Right-Sizing Resource

Right-Sizing Resource

The Odds of Contract Extension

We are all very familiar as to the reasons why organisations hire contractors.  Suffice to say that flexibility of tenure is the key reason – both for the firm and generally also for the contractor.  This flexibility provides organisations the opportunity to right-size resource as and when required.

Recently, there has been a lot of discussion with regard to contract lifespan and the key determinants that contribute to this.  In our experience, this generally is a function of what has led to the creation of the contracting opportunity in the first place.  Be it to back-fill roles where individuals have been internally seconded or to deliver to some very focused outcomes within a defined time period as part of a project, funding envelopes coupled with work estimations are key determinants of how long a contractor is hired for or retained.

Back-filled contractors tend to be hired to deliver business-as-usual activities while the incumbent has been seconded to a project.  As a result, these opportunities may last many months and have even been known to last a year or two.  When organisations have certainty of the duration of such secondments, especially where they are protracted, a fixed-term contracting opportunity may be created. These tend to be based on permanent employee terms, conditions and salaries, which is not very compelling for the perennial contractor.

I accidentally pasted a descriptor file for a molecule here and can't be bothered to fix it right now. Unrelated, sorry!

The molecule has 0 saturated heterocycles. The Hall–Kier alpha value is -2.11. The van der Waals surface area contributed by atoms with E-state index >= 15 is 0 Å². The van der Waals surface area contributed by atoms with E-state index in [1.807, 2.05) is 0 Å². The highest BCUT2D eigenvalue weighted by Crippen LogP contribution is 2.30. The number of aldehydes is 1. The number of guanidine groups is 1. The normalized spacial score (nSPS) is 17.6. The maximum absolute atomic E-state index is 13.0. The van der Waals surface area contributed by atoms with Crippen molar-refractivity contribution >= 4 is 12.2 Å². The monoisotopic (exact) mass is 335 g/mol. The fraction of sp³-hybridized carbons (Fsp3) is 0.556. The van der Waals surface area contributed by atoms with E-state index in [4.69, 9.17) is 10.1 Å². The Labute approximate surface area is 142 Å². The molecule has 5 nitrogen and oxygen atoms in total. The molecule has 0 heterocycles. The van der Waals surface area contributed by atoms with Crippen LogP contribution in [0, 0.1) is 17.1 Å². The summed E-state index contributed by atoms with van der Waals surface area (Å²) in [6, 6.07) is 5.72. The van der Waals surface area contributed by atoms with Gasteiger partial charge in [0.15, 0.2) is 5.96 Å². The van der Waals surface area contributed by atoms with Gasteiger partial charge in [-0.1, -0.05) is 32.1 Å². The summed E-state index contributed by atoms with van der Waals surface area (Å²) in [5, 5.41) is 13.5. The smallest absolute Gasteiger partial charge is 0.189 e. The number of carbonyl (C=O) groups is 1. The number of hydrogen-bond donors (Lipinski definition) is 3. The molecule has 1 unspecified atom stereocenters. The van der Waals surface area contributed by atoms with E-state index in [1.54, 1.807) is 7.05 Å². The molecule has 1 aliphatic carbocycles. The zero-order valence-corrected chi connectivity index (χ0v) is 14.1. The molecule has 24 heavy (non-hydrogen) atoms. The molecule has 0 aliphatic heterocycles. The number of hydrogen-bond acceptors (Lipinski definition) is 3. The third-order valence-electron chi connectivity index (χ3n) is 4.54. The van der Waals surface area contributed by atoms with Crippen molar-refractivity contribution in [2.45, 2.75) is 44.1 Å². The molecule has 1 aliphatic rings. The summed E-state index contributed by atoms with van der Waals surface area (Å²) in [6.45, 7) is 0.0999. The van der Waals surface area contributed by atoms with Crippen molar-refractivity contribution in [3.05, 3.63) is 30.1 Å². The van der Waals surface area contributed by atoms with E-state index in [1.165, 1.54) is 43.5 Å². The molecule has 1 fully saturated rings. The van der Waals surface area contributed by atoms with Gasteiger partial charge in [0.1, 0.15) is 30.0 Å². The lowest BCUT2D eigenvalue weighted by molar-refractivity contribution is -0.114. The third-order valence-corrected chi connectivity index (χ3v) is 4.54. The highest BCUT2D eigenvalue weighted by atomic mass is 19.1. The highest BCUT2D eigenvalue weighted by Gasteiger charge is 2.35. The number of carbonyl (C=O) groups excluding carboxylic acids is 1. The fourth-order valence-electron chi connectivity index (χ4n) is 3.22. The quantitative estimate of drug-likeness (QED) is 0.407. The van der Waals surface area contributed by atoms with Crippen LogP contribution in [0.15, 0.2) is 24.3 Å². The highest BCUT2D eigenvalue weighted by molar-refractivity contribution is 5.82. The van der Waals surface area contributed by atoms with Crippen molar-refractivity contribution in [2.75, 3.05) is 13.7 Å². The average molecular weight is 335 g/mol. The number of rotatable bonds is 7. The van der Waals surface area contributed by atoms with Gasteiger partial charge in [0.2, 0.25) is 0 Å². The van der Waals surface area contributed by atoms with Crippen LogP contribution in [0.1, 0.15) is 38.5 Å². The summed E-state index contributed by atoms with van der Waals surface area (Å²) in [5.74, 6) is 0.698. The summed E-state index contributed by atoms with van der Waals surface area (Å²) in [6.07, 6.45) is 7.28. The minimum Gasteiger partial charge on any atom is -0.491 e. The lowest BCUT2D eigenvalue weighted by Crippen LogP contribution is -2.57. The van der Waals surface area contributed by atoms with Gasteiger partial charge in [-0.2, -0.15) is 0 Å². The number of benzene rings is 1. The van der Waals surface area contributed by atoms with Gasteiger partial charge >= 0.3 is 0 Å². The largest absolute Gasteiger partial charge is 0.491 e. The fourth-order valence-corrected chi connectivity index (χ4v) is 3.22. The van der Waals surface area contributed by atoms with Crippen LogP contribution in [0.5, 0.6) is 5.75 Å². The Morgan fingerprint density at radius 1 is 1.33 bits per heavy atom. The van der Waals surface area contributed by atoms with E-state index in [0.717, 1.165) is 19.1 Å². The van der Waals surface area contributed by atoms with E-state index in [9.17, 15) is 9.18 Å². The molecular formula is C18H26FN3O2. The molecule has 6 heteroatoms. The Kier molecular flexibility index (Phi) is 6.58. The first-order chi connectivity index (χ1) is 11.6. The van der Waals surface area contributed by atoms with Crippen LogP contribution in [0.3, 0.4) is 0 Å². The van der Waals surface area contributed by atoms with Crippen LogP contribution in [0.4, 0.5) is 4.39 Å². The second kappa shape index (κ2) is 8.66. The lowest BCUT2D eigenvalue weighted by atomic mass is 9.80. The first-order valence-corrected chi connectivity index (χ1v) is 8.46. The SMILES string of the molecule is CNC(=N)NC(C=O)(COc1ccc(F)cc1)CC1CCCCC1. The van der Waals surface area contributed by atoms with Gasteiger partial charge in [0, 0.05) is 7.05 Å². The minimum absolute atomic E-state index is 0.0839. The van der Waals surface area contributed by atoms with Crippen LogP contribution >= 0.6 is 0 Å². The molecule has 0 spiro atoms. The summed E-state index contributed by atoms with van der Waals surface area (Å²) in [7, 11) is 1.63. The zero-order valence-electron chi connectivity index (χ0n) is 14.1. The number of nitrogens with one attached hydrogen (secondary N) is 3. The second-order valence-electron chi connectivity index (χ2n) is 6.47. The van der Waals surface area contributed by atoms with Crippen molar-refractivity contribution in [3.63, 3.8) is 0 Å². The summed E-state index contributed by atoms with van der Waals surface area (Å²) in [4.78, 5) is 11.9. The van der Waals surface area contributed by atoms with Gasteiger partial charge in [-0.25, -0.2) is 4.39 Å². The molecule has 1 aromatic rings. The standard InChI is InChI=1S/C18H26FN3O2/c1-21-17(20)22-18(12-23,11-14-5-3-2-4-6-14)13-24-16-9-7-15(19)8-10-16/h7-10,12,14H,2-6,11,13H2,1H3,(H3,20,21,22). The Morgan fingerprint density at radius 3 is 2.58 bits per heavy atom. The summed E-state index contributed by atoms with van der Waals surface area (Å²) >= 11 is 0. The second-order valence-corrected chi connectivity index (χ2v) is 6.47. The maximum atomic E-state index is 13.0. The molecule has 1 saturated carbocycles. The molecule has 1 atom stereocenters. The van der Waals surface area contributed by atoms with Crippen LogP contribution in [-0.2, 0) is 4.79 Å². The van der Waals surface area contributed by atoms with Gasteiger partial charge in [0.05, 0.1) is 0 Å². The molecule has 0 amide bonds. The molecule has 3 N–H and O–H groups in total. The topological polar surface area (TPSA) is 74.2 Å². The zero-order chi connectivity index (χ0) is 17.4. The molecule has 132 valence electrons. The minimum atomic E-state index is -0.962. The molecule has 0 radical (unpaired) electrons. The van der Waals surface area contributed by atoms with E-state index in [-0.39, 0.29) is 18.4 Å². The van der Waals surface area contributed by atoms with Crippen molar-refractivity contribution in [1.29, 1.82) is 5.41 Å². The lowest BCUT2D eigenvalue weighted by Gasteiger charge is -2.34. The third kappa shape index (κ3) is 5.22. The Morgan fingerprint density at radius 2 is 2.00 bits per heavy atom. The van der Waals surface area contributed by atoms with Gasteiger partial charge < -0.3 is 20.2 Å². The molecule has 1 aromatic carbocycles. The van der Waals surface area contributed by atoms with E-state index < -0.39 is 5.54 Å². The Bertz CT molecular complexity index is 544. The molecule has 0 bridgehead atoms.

Shorter duration contract opportunities usually result from a need to on-board resources (generally at short notice) to deliver to defined project outcomes.  These contract terms are usually aligned to contract phases or milestones and governed by financial delegated authorities (FDA) as a project financial control measure.   As such, these opportunities come with greater responsibility and stricter measures therefore attracting a price premium. 

A quick analysis of our contract data over the past 24 months shows that approximately 25% of all contractors were hired for a period of greater than 12 months.  The average lifespan of all contracts less than a year was 20 weeks or approximately five months.  On average contracts are advertised for an initial three month term and based on circumstances, are extended on average a further two months.

While circumstances dictate such extensions, there are strategies contractors can leverage to ensure that their tenure in an organisation can be maximised.  Check out our previous blog for more detail on this topic.

I would like to hear your thoughts and experience in contract lifespan.